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Boogiepop Phantom Evolution 3

Score: 90%
Rating: 15+
Publisher: Right Stuf
Region: 1
Media: DVD/1
Running Time: 85
Genre: Anime
English 5.1 Dolby
English 2.0
Japanese 2.0


  • Previews & Trailers
  • Preview montage
  • Credits Feature Video

If you thought the last collection of Boogiepop Phantom tales was creepy, wait until you sit down with this one. The gloves are off, my friend, and evolution three isn't even in the same area code as creepy. What we have here is the underside of the rug we've walked on in earlier episodes. Sure, there have been glimmerings of the crazy stuff happening since the flash of light, rumblings of events in present and past that coincide with not only a larger population of freaks but the B.P. herself. But now, isolated instances of strange are turned over to in-depth looks at some of the most tragic victims of the changes in the city. To offset the horrors, we have Nagi Kirima coming to the fore. Her strength, and the fact that she represents (read: stands in for) the familiar ass-kicking anime heroine/mech/ninja helps to reel in some of the bitter taste these episodes stir up, but she seems fairly powerless (and somewhat ineffectual, but there's a yet-to-be-disclosed reason for this) against the darkness. This isn't intended to be a 'wins the day' experience, so we watch dismayed and saddened as truly innocent victims fall in the path of whatever force was unleashed that night the bright light appeared.

until ure in my arms again is a terrible story of dependence and dangerous love. It forms the basis for an understanding of a key character later in this collection and the series, speaking to the loneliness and alienation children can feel and the twisted results of letting raw, destructive power fuel that emotional fire. she's so unusual finally spends an entire episode exploring Nagi Kirima. We find that unlike vapid anime heroines who can't decide whether to shoot or strip and usually end up doing both frequently, Nagi is full of substance and doesn't show off more than courage and intense conviction about the need to do something in the face of a situation gone wrong. She is strong but not superhuman (we think) and her father's poetic words may have inspired Nagi's strange sidekick, a freelance writer who wants to understand Nagi and her place in the mystery. Is there anything mysterious about Nagi, or is she just a counterweight in the balance of good and evil? you'll never be young twice carries through themes introduced in the first episode, taking the longing and desires of a child to more terrible conclusions. Could Boogiepop Phantom be about nothing more than the primal connection we have as children to something innocent and at the same time horrible? The double-edged sword of childhood is that we approach it as adults thinking it was a pure and clean state of being, but know we can't really go back without cutting off our current selves. What would happen if the child and adult could part ways? Would we be better off as adults without childish longings? Could we experience the innocence of childhood and return to adult life? Or, might we choose not to return?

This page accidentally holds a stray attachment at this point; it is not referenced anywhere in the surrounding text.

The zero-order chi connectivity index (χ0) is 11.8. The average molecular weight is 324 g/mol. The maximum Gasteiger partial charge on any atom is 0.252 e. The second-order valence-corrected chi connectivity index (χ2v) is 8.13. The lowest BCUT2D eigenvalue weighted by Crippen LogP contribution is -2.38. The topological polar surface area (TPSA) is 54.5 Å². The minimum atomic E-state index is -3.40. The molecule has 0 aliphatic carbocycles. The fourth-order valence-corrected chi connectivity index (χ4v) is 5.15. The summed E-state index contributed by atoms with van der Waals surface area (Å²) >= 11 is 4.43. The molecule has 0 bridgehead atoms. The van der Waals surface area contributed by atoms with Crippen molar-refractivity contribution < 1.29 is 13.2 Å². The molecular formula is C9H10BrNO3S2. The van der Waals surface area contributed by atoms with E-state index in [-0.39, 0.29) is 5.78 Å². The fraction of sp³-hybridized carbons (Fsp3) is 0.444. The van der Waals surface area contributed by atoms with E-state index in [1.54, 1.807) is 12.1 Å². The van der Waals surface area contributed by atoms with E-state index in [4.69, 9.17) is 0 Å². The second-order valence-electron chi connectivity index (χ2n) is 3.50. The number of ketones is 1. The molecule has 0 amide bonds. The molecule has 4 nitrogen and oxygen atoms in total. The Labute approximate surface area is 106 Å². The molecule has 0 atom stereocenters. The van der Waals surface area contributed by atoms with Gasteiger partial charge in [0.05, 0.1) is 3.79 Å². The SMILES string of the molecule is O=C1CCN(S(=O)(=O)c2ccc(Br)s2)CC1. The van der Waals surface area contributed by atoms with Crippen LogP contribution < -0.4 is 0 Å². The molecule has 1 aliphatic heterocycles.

These aren't just posed as open-ended questions in this, the third Boogiepop Phantom collection. Each idea is viscerally explored, the general narrative pitch being heavy and deliberate. We're smoldering toward some sort of conclusion, but plot lines are closed so subtly that it probably won't be clear until you've watched the entire series in one sitting. Whatever the outcome or explanation (I'm sure there are several) one thing is sure. Events seem to be winding down as disparate elements from previous episodes meet and join paths. Don't miss the finale.

-Fridtjof, GameVortex Communications
AKA Matt Paddock

Anime Boogiepop Phantom Evolution 2 Anime Boogiepop Phantom Evolution 4

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